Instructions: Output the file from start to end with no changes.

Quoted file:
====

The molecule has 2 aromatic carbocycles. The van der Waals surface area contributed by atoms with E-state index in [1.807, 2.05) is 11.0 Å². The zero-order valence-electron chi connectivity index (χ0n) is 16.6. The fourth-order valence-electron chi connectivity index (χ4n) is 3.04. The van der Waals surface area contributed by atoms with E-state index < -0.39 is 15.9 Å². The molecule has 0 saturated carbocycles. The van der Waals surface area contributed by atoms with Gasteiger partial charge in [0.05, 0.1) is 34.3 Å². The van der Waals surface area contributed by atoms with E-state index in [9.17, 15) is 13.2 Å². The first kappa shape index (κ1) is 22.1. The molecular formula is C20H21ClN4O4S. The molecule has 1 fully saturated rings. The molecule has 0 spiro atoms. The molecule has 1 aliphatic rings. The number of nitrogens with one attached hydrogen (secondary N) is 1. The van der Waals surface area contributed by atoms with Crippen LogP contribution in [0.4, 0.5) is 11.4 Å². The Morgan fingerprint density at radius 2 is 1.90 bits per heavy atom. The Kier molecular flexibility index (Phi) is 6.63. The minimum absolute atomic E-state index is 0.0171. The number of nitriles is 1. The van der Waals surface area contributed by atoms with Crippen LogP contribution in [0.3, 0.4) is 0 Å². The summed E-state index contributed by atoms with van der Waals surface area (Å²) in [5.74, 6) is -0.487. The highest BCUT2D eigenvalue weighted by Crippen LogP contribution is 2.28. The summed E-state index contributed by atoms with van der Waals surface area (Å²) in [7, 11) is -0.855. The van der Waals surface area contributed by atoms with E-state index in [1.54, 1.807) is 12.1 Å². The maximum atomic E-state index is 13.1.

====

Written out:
The molecule has 2 aromatic carbocycles. The van der Waals surface area contributed by atoms with E-state index in [1.807, 2.05) is 11.0 Å². The zero-order valence-electron chi connectivity index (χ0n) is 16.6. The fourth-order valence-electron chi connectivity index (χ4n) is 3.04. The van der Waals surface area contributed by atoms with E-state index < -0.39 is 15.9 Å². The molecule has 0 saturated carbocycles. The van der Waals surface area contributed by atoms with Gasteiger partial charge in [0.05, 0.1) is 34.3 Å². The van der Waals surface area contributed by atoms with E-state index in [9.17, 15) is 13.2 Å². The first kappa shape index (κ1) is 22.1. The molecular formula is C20H21ClN4O4S. The molecule has 1 fully saturated rings. The molecule has 0 spiro atoms. The molecule has 1 aliphatic rings. The number of nitrogens with one attached hydrogen (secondary N) is 1. The van der Waals surface area contributed by atoms with Crippen LogP contribution in [0.4, 0.5) is 11.4 Å². The Morgan fingerprint density at radius 2 is 1.90 bits per heavy atom. The Kier molecular flexibility index (Phi) is 6.63. The minimum absolute atomic E-state index is 0.0171. The number of nitriles is 1. The van der Waals surface area contributed by atoms with Crippen LogP contribution in [0.3, 0.4) is 0 Å². The summed E-state index contributed by atoms with van der Waals surface area (Å²) in [5.74, 6) is -0.487. The highest BCUT2D eigenvalue weighted by Crippen LogP contribution is 2.28. The summed E-state index contributed by atoms with van der Waals surface area (Å²) in [7, 11) is -0.855. The van der Waals surface area contributed by atoms with E-state index in [1.54, 1.807) is 12.1 Å². The maximum atomic E-state index is 13.1.